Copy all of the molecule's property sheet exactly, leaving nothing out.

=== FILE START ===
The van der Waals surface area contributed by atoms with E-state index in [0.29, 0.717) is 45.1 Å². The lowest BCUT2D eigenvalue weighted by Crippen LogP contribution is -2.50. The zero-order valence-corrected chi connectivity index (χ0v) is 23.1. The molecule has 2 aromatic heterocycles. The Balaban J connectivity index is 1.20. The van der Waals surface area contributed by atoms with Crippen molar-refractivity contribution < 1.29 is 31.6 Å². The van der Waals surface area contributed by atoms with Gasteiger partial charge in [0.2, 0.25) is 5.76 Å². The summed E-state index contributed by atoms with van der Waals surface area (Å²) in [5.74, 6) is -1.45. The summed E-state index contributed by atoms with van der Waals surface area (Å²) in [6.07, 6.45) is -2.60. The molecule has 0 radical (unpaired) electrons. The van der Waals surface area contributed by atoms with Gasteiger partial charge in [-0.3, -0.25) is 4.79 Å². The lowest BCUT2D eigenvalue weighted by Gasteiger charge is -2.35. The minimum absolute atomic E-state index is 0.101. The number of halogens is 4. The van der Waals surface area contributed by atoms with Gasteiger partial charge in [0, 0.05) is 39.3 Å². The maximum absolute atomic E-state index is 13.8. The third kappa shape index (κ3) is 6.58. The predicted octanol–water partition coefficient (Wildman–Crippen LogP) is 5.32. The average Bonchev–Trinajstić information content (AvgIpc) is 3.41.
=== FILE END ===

The van der Waals surface area contributed by atoms with E-state index in [0.29, 0.717) is 45.1 Å². The lowest BCUT2D eigenvalue weighted by Crippen LogP contribution is -2.50. The zero-order valence-corrected chi connectivity index (χ0v) is 23.1. The molecule has 2 aromatic heterocycles. The Balaban J connectivity index is 1.20. The van der Waals surface area contributed by atoms with Crippen molar-refractivity contribution < 1.29 is 31.6 Å². The van der Waals surface area contributed by atoms with Gasteiger partial charge in [0.2, 0.25) is 5.76 Å². The summed E-state index contributed by atoms with van der Waals surface area (Å²) in [5.74, 6) is -1.45. The summed E-state index contributed by atoms with van der Waals surface area (Å²) in [6.07, 6.45) is -2.60. The molecule has 0 radical (unpaired) electrons. The van der Waals surface area contributed by atoms with Gasteiger partial charge in [-0.3, -0.25) is 4.79 Å². The lowest BCUT2D eigenvalue weighted by Gasteiger charge is -2.35. The minimum absolute atomic E-state index is 0.101. The number of halogens is 4. The van der Waals surface area contributed by atoms with Gasteiger partial charge in [0, 0.05) is 39.3 Å². The maximum absolute atomic E-state index is 13.8. The third kappa shape index (κ3) is 6.58. The predicted octanol–water partition coefficient (Wildman–Crippen LogP) is 5.32. The average Bonchev–Trinajstić information content (AvgIpc) is 3.41.